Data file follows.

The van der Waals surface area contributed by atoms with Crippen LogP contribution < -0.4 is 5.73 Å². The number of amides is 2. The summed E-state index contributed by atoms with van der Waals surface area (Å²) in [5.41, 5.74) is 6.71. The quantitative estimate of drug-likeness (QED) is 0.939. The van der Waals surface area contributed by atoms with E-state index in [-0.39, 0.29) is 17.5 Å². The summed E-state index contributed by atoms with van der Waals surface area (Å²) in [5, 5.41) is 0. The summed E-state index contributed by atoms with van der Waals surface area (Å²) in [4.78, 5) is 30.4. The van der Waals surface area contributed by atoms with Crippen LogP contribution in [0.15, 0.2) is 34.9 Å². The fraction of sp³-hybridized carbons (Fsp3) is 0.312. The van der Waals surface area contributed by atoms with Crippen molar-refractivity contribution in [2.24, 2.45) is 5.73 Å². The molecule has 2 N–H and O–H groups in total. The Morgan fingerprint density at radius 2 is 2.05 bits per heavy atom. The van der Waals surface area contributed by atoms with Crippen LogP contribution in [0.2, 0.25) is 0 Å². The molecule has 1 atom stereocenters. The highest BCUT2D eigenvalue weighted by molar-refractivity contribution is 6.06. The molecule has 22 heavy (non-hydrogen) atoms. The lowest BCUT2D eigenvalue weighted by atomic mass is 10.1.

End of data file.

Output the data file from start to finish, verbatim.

The van der Waals surface area contributed by atoms with Crippen LogP contribution < -0.4 is 5.73 Å². The number of amides is 2. The summed E-state index contributed by atoms with van der Waals surface area (Å²) in [5.41, 5.74) is 6.71. The quantitative estimate of drug-likeness (QED) is 0.939. The van der Waals surface area contributed by atoms with E-state index in [-0.39, 0.29) is 17.5 Å². The summed E-state index contributed by atoms with van der Waals surface area (Å²) in [5, 5.41) is 0. The summed E-state index contributed by atoms with van der Waals surface area (Å²) in [4.78, 5) is 30.4. The van der Waals surface area contributed by atoms with Crippen LogP contribution in [0.15, 0.2) is 34.9 Å². The fraction of sp³-hybridized carbons (Fsp3) is 0.312. The van der Waals surface area contributed by atoms with Crippen molar-refractivity contribution in [2.24, 2.45) is 5.73 Å². The molecule has 2 N–H and O–H groups in total. The Morgan fingerprint density at radius 2 is 2.05 bits per heavy atom. The van der Waals surface area contributed by atoms with Crippen LogP contribution in [0.2, 0.25) is 0 Å². The molecule has 1 atom stereocenters. The highest BCUT2D eigenvalue weighted by molar-refractivity contribution is 6.06. The molecule has 22 heavy (non-hydrogen) atoms. The lowest BCUT2D eigenvalue weighted by atomic mass is 10.1.